What if you aren’t the Chosen One?
The one who’s supposed to fight the zombies, or the soul-eating ghosts, or whatever the heck this new thing is, with the blue lights and the death?
What if you’re like Mikey? Who just wants to graduate and go to prom and maybe finally work up the courage to ask Henna out before someone goes and blows up the high school. Again.
Because sometimes there are problems bigger than this week’s end of the world, and sometimes you just have to find the extraordinary in your ordinary life.
Even if your best friend is worshiped by mountain lions.
Award-winning writer Patrick Ness’s bold and irreverent novel powerfully reminds us that there are many different types of remarkable.
There’s this one scene in Season Two of Buffy the Vampire Slayer where Buffy and the Scoobies are in the middle of an important meeting, tension is rising…and suddenly a Sunnydale high student walks in to check out a book on Stalin. The Scoobies are understandably surprised; Xander even asks, “Does this look like a Barnes and Noble?” But of course, the Scoobies aren’t the only people using the library, and while a paper on Stalin may not be the end of the world, it’s still pretty important. The students of Sunnydale High have their own lives, and as later episodes show, those lives are not always easy.
The Rest of Us Just Live Here is basically about a group of (mostly*) normal high school students who live in a world that periodically faces attacks from supernatural creatures, ranging from gods to vampires to aliens. Every chapter heading informs the reader of the Big Dramatic Adventures of the Chosen Ones (or, as the book calls them, the Indie Kids). Then we switch to our main characters, who are trying to get through their fairly ordinary (but still complicated) lives. The book actually explores what it would be like to be an ordinary person in a world where extraordinary things happen; mixed in with references and jokes, there are characters who have lost siblings, who worry about their friends and family getting hurt. And of course, unlike the Chosen Ones, these characters have a very limited idea of what’s going on and no way to control it. At the same time, the characters have their actual lives to contend with; The Rest of Us Just Live Here places graduation and distant politician mothers and eating disorders side-by-side with mutant deer and exploding concert venues in an absolutely brilliant way.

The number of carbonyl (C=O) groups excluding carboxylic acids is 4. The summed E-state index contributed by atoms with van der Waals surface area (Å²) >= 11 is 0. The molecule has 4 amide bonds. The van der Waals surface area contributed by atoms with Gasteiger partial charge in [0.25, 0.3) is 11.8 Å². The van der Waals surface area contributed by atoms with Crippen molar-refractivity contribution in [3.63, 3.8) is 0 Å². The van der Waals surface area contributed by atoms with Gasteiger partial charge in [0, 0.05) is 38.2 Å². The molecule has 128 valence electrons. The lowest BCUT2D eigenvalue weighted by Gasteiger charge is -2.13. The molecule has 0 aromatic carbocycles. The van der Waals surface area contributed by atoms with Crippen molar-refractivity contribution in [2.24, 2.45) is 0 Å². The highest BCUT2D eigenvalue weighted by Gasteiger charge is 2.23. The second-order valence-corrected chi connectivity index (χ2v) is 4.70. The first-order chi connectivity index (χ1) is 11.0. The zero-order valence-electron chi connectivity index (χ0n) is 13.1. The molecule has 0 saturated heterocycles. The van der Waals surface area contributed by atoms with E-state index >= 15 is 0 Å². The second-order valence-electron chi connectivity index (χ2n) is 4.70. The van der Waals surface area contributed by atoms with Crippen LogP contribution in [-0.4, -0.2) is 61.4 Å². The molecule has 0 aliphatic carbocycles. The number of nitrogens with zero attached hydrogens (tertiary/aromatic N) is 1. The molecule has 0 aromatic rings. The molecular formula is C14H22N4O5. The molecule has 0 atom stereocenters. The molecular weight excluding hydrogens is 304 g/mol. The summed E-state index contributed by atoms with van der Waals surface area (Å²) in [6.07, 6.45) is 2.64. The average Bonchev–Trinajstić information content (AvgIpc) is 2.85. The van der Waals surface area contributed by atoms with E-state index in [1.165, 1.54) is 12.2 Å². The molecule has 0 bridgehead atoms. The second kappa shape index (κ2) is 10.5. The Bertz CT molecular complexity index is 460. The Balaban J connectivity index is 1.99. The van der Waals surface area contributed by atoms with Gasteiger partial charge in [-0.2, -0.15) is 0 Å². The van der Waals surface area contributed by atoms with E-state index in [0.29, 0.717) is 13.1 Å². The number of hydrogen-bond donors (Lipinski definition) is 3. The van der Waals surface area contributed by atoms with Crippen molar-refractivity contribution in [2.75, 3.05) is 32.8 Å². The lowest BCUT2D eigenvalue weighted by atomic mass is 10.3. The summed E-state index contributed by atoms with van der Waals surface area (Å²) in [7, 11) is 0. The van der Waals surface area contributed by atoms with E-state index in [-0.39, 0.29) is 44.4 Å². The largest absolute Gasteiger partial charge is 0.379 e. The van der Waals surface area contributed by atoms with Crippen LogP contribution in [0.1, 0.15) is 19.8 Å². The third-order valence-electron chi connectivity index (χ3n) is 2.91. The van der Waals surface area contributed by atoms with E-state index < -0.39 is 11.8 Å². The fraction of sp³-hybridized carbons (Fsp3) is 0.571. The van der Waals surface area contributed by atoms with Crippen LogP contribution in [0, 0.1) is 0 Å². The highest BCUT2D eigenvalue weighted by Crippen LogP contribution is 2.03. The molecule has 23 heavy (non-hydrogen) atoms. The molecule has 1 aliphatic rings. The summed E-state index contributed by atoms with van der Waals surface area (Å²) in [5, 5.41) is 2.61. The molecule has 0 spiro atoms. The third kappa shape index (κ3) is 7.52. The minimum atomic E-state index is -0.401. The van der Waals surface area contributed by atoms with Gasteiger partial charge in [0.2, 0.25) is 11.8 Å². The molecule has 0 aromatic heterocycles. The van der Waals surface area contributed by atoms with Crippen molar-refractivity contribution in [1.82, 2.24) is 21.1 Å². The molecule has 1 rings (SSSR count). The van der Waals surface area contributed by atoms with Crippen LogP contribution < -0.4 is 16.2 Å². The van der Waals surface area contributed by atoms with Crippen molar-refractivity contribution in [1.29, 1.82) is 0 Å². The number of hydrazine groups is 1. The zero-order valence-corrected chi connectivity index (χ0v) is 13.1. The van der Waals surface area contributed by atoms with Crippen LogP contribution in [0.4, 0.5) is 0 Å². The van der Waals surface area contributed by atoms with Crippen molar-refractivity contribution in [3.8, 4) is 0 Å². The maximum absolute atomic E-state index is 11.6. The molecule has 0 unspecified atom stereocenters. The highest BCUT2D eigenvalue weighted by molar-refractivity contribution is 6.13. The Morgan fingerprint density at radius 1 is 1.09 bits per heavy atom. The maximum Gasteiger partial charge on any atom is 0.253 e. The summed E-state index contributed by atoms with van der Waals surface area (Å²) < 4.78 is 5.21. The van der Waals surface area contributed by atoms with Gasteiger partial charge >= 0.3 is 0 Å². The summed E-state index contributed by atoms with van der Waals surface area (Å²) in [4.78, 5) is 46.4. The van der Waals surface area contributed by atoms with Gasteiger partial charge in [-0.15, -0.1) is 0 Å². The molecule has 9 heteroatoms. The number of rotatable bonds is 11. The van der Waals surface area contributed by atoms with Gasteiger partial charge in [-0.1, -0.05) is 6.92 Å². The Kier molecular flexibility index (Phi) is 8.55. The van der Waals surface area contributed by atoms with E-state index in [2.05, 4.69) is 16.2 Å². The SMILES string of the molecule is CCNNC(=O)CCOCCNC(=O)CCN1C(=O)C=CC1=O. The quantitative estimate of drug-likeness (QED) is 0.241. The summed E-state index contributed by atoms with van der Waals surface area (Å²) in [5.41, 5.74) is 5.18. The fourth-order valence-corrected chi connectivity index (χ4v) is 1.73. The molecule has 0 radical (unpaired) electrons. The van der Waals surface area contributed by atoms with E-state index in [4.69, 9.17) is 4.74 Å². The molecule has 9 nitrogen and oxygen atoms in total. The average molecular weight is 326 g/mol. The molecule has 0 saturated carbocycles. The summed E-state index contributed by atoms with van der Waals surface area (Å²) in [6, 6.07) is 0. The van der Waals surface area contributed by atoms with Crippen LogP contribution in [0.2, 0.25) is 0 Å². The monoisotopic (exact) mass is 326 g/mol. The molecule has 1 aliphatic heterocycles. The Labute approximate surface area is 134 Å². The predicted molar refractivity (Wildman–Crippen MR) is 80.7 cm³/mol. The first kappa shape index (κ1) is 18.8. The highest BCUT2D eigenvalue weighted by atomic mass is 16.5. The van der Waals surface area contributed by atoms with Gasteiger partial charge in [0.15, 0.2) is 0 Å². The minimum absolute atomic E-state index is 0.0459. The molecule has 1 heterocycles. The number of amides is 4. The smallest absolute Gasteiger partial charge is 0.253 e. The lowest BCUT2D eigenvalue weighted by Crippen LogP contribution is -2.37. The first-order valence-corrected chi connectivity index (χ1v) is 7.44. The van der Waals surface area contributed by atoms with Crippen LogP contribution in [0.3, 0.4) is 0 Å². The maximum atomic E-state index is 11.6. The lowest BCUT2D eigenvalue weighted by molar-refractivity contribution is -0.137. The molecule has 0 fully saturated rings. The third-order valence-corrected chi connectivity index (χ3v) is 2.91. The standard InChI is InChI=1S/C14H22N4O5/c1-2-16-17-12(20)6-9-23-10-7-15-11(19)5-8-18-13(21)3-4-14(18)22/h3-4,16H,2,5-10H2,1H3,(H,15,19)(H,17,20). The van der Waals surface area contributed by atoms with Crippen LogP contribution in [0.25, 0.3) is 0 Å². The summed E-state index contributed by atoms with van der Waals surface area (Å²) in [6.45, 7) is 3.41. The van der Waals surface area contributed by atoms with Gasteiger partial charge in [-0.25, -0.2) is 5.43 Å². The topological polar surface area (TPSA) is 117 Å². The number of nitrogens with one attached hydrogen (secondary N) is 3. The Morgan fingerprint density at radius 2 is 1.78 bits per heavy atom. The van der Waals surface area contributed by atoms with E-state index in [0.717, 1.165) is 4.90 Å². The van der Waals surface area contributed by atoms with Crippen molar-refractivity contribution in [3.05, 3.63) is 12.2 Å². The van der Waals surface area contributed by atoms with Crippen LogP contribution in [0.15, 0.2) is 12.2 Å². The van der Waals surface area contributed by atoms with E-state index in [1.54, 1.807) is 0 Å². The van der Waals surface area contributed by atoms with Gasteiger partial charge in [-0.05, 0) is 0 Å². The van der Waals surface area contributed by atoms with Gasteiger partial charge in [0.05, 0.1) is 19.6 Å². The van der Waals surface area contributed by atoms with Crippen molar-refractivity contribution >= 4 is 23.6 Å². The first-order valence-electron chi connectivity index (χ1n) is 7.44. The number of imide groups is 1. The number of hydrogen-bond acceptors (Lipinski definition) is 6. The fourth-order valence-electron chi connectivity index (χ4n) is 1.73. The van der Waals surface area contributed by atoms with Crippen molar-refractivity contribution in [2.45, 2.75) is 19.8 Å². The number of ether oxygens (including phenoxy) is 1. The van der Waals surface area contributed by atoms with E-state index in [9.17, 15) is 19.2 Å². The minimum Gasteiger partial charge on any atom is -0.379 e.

*I say “mostly” because the main character’s best friend is one-quarter cat god. It’s a long story.
The Rest of Us Just Live Here is basically a contemporary in a paranormal world, and I love it.
So this is a really cool concept. But there’s more. This book made me FEEL THINGS. (My current Patrick Ness books-to-crying ratio is 2:2, if anyone was wondering). Patrick Ness is just so good at showing characters at vulnerable moments without making anything seem forced, and this book has some gorgeous friendships and amazing portrayal of mental illness.
As a consequence of focusing on the lives of ordinary teenagers in the wake of the latest averted apocalypse, the book felt more like a series of events than anything with an actual plot. I also didn’t feel much chemistry between the main romance of the book, though given the way it all worked out in the end, I’m pretty satisfied.
The way this book handles mental illness is amazing. Mikey has OCD and anxiety, and his sister Mel is recovering from an eating disorder. Even though my issues are pretty different from theirs, there are so many things about living with mental illness that this book just Got. Like worrying that you need your friends so much more than they need you, or comparing your progress to the progress of other people and feeling like it’s a personal failing on your part that you aren’t doing better, or wondering if you’re going to be stuck like this for the rest of your life. At the time, the message this book offers is that it’s all right to ask for help, and that recovery is possible.
The FRIENDSHIPS! By the end of the book, I had teared up about Mikey’s relationship with every single one of the other characters, but his friendship with Jared had a special place in my heart.They love each other a lot and I’m very emotional about it.
In general, Patrick Ness does an amazing job balancing the humorous and serious parts of the story. It actually went more in the seriouss direction than I had expected based on the summary, though of course there were plenty of jokes and asides and references. The best parodies are (a) ones where the writer loves the thing they’re parodying, and (b) ones that deliver a good dose of emotional connection with their humor. This one is right up there with Team Human by Justine Larbalestier and Sarah Rees Brennan for me.
Definitely pick this one up. A unique and clever concept that leads to a surprising amount of feelings (or maybe not so surprising, since it’s Patick Ness).